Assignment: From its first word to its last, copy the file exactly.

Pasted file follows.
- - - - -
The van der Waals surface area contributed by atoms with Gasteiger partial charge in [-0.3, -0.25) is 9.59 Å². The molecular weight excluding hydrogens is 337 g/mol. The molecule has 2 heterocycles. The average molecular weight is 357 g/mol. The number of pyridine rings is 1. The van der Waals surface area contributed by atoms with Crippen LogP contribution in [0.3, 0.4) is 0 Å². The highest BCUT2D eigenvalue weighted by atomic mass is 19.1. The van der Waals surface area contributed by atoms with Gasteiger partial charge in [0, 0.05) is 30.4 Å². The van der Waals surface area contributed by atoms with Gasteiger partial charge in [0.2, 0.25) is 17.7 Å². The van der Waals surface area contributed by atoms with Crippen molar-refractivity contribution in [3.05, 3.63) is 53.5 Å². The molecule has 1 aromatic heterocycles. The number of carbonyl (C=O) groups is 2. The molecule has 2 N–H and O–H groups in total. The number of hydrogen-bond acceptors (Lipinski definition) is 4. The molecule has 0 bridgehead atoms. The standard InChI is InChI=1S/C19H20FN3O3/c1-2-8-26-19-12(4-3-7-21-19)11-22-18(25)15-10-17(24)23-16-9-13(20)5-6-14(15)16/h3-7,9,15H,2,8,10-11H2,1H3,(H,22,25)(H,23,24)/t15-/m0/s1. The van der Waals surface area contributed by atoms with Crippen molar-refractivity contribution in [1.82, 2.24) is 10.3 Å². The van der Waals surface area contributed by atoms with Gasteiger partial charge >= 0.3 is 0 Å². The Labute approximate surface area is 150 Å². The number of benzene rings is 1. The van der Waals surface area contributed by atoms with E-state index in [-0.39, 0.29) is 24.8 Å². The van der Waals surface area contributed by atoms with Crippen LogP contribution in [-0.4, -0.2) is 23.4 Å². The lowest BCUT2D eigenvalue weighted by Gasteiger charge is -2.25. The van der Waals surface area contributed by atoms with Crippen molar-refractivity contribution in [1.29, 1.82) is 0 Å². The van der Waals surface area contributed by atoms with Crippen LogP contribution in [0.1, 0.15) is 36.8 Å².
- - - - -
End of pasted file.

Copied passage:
The van der Waals surface area contributed by atoms with Gasteiger partial charge in [-0.3, -0.25) is 9.59 Å². The molecular weight excluding hydrogens is 337 g/mol. The molecule has 2 heterocycles. The average molecular weight is 357 g/mol. The number of pyridine rings is 1. The van der Waals surface area contributed by atoms with Crippen LogP contribution in [0.3, 0.4) is 0 Å². The highest BCUT2D eigenvalue weighted by atomic mass is 19.1. The van der Waals surface area contributed by atoms with Gasteiger partial charge in [0, 0.05) is 30.4 Å². The van der Waals surface area contributed by atoms with Gasteiger partial charge in [0.2, 0.25) is 17.7 Å². The van der Waals surface area contributed by atoms with Crippen molar-refractivity contribution in [3.05, 3.63) is 53.5 Å². The molecule has 1 aromatic heterocycles. The number of carbonyl (C=O) groups is 2. The molecule has 2 N–H and O–H groups in total. The number of hydrogen-bond acceptors (Lipinski definition) is 4. The molecule has 0 bridgehead atoms. The standard InChI is InChI=1S/C19H20FN3O3/c1-2-8-26-19-12(4-3-7-21-19)11-22-18(25)15-10-17(24)23-16-9-13(20)5-6-14(15)16/h3-7,9,15H,2,8,10-11H2,1H3,(H,22,25)(H,23,24)/t15-/m0/s1. The van der Waals surface area contributed by atoms with Crippen molar-refractivity contribution in [1.82, 2.24) is 10.3 Å². The van der Waals surface area contributed by atoms with Gasteiger partial charge >= 0.3 is 0 Å². The Labute approximate surface area is 150 Å². The number of benzene rings is 1. The van der Waals surface area contributed by atoms with E-state index in [-0.39, 0.29) is 24.8 Å². The van der Waals surface area contributed by atoms with Crippen LogP contribution in [-0.4, -0.2) is 23.4 Å². The lowest BCUT2D eigenvalue weighted by Gasteiger charge is -2.25. The van der Waals surface area contributed by atoms with Crippen molar-refractivity contribution in [1.29, 1.82) is 0 Å². The van der Waals surface area contributed by atoms with Crippen LogP contribution in [0.1, 0.15) is 36.8 Å².